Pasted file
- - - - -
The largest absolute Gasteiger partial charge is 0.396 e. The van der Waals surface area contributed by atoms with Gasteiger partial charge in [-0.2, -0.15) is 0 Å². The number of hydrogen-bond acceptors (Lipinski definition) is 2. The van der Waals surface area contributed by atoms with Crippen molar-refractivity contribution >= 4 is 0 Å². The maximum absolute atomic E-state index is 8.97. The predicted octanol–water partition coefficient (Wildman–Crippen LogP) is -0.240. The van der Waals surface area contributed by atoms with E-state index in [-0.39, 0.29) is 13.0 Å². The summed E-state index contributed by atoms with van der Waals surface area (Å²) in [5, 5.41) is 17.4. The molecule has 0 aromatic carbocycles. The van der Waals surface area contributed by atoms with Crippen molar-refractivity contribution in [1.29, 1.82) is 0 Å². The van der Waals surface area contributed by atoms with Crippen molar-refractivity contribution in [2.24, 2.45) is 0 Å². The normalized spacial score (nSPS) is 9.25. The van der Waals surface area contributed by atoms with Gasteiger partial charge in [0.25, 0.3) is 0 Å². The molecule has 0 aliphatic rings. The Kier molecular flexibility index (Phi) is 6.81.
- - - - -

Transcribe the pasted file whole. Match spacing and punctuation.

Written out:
The largest absolute Gasteiger partial charge is 0.396 e. The van der Waals surface area contributed by atoms with Gasteiger partial charge in [-0.2, -0.15) is 0 Å². The number of hydrogen-bond acceptors (Lipinski definition) is 2. The van der Waals surface area contributed by atoms with Crippen molar-refractivity contribution >= 4 is 0 Å². The maximum absolute atomic E-state index is 8.97. The predicted octanol–water partition coefficient (Wildman–Crippen LogP) is -0.240. The van der Waals surface area contributed by atoms with E-state index in [-0.39, 0.29) is 13.0 Å². The summed E-state index contributed by atoms with van der Waals surface area (Å²) in [5, 5.41) is 17.4. The molecule has 0 aromatic carbocycles. The van der Waals surface area contributed by atoms with Crippen molar-refractivity contribution in [1.29, 1.82) is 0 Å². The van der Waals surface area contributed by atoms with Crippen molar-refractivity contribution in [2.24, 2.45) is 0 Å². The normalized spacial score (nSPS) is 9.25. The van der Waals surface area contributed by atoms with Gasteiger partial charge in [0.25, 0.3) is 0 Å². The molecule has 0 aliphatic rings. The Kier molecular flexibility index (Phi) is 6.81.